Build an Action Plan
Episode #10 of the course Self-confidence for women by Jenny Tudor
So now we reach the end of our course, very well done! In this final lesson, we’ll learn how to put what we’ve learned into action. This plan can cover anything—traveling the world, changing careers, volunteering, getting married, and having kids. It should include personal and professional goals. And, it should be based on your strengths and resources.
Number 1: Develop an action plan and put it in place. Think about your areas for personal or professional development—what is calling you right now? What’s your passion? Set some tactics out on a short, medium, and long-term timeline. Every step you take (small and big) will be a brilliant boost to your confidence!
Your tactics could be as simple as making an effort to stop apologizing (the Just Not Sorry Gmail plugin is a good start) and saying “no” to a friend, writing a blog about your work, applying for that fantastic job.
Going after a goal will make you feel proud for taking action. It will help you to feel confident because you’ll have proof that you can make your dreams happen.
Number 2: Stick with it. Try to do something towards your goals every day. Keep the momentum up. Confidence is built up the more you do it. Real confidence develops from an increasing belief that you can rely on yourself—that you have complete trust in yourself.
Number 3: Define your values. Working to your personal values will help you to keep your plan on track. For example, these could be around, honesty, integrity, loyalty, justice. Personal values motivate you to be the person you want to be and the work you want to do.
Number 4: Find a mentor. Do you know someone confident and who you admire for their values? Watch how they behave, follow their social media accounts. Ask them to meet you for coffee and talk to them about your plan. Most confident women are happy to help. Because they remember the courage and effort, it’s taken them to get where they are today.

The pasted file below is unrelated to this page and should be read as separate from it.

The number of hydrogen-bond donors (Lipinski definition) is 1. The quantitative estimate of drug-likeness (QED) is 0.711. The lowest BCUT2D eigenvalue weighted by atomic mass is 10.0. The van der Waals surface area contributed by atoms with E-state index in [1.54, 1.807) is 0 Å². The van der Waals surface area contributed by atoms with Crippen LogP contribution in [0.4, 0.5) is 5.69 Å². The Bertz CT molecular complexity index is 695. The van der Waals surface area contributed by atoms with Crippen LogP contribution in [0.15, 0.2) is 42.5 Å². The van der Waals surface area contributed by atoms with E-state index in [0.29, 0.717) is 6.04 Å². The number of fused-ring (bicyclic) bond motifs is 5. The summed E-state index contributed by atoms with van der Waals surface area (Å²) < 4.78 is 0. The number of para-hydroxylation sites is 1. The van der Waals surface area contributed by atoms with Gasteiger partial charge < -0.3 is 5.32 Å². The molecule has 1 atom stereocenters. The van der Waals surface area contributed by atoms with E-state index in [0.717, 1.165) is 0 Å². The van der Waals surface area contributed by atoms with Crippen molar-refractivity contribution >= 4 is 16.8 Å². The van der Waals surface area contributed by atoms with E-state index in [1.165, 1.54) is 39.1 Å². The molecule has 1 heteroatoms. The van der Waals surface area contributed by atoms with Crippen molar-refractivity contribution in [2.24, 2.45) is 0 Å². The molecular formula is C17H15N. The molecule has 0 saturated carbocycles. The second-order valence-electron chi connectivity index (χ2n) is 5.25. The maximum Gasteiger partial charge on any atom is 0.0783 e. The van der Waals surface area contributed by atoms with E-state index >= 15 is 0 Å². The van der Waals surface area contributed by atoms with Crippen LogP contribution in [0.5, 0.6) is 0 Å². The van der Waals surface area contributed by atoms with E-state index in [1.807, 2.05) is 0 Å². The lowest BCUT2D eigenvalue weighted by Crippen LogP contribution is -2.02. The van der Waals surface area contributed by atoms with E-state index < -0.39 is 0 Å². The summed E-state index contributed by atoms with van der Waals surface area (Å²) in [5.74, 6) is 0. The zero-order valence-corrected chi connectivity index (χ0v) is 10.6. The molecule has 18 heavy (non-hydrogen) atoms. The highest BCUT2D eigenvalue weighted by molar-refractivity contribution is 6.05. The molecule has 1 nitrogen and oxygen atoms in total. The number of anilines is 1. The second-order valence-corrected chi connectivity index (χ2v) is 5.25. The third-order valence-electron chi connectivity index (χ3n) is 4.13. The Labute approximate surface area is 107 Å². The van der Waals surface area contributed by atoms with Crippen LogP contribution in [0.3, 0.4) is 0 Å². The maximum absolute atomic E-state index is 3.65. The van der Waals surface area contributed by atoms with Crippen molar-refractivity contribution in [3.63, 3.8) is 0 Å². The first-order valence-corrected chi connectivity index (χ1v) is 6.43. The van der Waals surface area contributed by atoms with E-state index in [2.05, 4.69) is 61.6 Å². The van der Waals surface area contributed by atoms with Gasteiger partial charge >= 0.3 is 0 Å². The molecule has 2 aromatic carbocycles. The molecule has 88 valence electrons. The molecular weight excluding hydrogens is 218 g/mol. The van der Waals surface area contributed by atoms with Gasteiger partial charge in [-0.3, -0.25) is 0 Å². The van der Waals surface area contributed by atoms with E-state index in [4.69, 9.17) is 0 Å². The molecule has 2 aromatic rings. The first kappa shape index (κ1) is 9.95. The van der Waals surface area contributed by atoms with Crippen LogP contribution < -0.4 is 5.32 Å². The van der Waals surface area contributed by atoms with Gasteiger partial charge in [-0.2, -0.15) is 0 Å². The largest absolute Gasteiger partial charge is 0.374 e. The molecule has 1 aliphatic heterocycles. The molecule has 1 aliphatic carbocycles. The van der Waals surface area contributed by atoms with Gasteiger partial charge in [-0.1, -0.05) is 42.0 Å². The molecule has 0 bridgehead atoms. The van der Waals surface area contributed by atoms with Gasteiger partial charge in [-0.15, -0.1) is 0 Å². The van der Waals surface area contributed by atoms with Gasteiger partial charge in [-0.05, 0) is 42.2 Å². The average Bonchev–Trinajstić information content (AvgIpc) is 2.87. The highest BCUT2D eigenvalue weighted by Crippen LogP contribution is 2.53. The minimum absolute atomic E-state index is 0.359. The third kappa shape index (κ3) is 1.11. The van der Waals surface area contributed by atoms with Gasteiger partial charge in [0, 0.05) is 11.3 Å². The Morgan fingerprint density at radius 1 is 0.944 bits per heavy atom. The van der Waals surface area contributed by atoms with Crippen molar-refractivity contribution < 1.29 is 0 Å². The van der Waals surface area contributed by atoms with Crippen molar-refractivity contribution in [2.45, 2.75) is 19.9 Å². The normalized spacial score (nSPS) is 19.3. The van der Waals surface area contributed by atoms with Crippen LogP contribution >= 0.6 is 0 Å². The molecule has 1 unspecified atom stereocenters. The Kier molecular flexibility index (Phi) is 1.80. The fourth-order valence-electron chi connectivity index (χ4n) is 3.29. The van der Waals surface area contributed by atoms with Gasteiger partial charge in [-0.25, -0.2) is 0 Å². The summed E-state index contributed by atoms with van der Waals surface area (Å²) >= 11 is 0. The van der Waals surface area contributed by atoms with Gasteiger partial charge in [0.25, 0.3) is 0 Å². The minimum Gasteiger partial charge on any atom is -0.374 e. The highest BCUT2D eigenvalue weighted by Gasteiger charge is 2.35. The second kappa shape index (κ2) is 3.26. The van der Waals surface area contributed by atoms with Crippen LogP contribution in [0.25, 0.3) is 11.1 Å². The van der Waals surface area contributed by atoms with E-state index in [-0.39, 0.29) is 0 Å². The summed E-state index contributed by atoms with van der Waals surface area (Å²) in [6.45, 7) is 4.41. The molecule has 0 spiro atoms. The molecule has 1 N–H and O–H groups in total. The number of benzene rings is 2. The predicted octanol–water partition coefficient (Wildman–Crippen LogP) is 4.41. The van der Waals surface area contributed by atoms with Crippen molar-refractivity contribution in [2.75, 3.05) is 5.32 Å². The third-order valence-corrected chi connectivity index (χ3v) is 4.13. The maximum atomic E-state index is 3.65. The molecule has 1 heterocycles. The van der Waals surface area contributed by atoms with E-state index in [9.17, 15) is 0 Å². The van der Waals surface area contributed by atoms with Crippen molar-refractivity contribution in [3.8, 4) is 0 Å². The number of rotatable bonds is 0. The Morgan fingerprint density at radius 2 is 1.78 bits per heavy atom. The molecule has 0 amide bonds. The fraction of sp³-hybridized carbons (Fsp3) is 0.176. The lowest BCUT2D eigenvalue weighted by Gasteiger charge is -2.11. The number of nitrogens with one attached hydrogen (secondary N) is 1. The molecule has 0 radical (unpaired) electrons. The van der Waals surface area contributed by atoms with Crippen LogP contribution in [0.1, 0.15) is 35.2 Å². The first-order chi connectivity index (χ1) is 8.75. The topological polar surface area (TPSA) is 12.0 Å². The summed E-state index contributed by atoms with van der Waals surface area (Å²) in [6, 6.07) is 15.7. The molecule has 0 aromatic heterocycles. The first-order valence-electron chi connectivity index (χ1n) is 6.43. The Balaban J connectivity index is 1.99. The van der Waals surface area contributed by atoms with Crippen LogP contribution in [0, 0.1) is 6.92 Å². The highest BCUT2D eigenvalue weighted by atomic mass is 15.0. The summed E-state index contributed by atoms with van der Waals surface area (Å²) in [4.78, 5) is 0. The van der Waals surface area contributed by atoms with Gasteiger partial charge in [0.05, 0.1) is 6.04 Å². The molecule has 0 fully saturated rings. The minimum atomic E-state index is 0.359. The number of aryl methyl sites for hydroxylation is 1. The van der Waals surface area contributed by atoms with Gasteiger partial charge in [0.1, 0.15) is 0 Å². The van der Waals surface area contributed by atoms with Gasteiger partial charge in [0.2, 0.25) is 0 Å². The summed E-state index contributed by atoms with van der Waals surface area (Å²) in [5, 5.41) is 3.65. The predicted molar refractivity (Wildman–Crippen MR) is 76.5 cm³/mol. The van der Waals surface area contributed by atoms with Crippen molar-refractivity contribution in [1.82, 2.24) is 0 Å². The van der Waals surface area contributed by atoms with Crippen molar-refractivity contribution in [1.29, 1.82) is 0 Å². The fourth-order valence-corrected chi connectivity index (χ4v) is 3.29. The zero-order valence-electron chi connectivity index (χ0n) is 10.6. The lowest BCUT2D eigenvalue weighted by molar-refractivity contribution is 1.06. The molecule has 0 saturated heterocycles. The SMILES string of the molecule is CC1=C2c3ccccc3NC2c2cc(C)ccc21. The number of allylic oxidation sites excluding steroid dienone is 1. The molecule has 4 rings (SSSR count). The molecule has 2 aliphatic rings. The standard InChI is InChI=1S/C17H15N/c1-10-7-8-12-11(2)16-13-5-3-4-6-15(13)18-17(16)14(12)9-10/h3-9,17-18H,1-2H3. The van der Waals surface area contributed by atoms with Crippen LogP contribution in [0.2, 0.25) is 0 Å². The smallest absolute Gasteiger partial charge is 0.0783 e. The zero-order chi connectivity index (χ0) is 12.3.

Number 5: Perfectionism is a huge confidence killer. Typically, women don’t speak up until we’re sure we know the answer. We don’t hand in that report until it’s beyond perfect. Push yourself with small steps like sending that email without re-reading it a billion times. Staying in your comfort zone is safe and cozy—but it’s stopping you from growing and experiencing anything new.
Number 6: Slow down, breathe better, and be still. Being still not only calms us down but also changes the pace of the conversation. Breathing better calms us down.
Slow, deep breathing is so powerful, it has helped me so much. It hacks into your nervous system and causes it to change its state to one of calm. Make deep breathing and mindfulness a habit.
Number 7: Learn to accept compliments. If someone says to you “good job”, or “well done on that report”, or “nice dress”. Do you say thanks and feel good afterward? Or do you hide and delegate the credit to someone else?
If you shy away from compliments, then stop. Own it and feel good about it. Next time someone pays you a compliment. Smile, say “thank you”, nothing more.
I want you to learn how to say “thank you”. This is how you know how to stand in the spotlight when it’s shone on you. No more “thank you but, this old thing is from a charity shop”. Or no “thank you but it was actually my colleague who set this project up”. Learn to say “thank you”, nothing less and nothing more. This is how you start to accept credit and claim the credit.
And, so this is where I leave you.
In the future—if you’re asked to do a presentation, or lead a meeting, or speak at a conference, say “yes”. Do it even if it scares you and makes you want to hide because we all have a responsibility to be seen and heard. Other women might need to listen to our stories; our experience could inspire other women.
Confidence and self-esteem are essential to living a fulfilling, happy, and values-driven life. You deserve this!
Thank you for allowing me to share my knowledge of building your self-confidence with you over the last ten days. I wish you all the best with the implementation of your action plan. And, I encourage you to regularly go back and revisit some or all of the lessons. You can improve your self-esteem and learn to be confident—you can do it!
The Squiggly Career by Helen Tupper and Sarah Ellis
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